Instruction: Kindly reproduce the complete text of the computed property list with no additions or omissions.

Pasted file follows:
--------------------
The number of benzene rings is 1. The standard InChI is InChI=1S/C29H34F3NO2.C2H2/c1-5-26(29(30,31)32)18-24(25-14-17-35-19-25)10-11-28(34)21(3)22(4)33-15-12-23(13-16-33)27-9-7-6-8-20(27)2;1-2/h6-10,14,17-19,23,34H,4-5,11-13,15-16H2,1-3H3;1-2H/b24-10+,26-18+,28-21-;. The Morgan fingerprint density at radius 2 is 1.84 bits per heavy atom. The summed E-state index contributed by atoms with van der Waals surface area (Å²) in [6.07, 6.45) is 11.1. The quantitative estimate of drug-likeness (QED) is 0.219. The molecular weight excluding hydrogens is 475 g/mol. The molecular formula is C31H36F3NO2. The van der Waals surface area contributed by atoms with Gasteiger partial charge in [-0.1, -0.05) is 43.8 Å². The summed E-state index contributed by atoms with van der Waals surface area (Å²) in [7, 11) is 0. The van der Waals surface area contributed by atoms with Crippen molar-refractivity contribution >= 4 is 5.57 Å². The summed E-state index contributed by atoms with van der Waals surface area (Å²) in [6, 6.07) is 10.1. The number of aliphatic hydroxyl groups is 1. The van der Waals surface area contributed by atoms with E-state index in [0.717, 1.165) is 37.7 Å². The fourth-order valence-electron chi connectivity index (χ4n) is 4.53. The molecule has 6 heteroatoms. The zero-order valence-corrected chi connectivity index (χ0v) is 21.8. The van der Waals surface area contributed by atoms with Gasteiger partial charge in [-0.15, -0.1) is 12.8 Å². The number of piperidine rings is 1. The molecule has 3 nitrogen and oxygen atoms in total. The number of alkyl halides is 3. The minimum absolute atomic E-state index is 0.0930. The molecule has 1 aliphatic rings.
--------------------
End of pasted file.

The number of benzene rings is 1. The standard InChI is InChI=1S/C29H34F3NO2.C2H2/c1-5-26(29(30,31)32)18-24(25-14-17-35-19-25)10-11-28(34)21(3)22(4)33-15-12-23(13-16-33)27-9-7-6-8-20(27)2;1-2/h6-10,14,17-19,23,34H,4-5,11-13,15-16H2,1-3H3;1-2H/b24-10+,26-18+,28-21-;. The Morgan fingerprint density at radius 2 is 1.84 bits per heavy atom. The summed E-state index contributed by atoms with van der Waals surface area (Å²) in [6.07, 6.45) is 11.1. The quantitative estimate of drug-likeness (QED) is 0.219. The molecular weight excluding hydrogens is 475 g/mol. The molecular formula is C31H36F3NO2. The van der Waals surface area contributed by atoms with Gasteiger partial charge in [-0.1, -0.05) is 43.8 Å². The summed E-state index contributed by atoms with van der Waals surface area (Å²) in [7, 11) is 0. The van der Waals surface area contributed by atoms with Crippen molar-refractivity contribution >= 4 is 5.57 Å². The summed E-state index contributed by atoms with van der Waals surface area (Å²) in [6, 6.07) is 10.1. The number of aliphatic hydroxyl groups is 1. The van der Waals surface area contributed by atoms with E-state index in [0.717, 1.165) is 37.7 Å². The fourth-order valence-electron chi connectivity index (χ4n) is 4.53. The molecule has 6 heteroatoms. The zero-order valence-corrected chi connectivity index (χ0v) is 21.8. The van der Waals surface area contributed by atoms with Gasteiger partial charge in [-0.15, -0.1) is 12.8 Å². The number of piperidine rings is 1. The molecule has 3 nitrogen and oxygen atoms in total. The number of alkyl halides is 3. The minimum absolute atomic E-state index is 0.0930. The molecule has 1 aliphatic rings.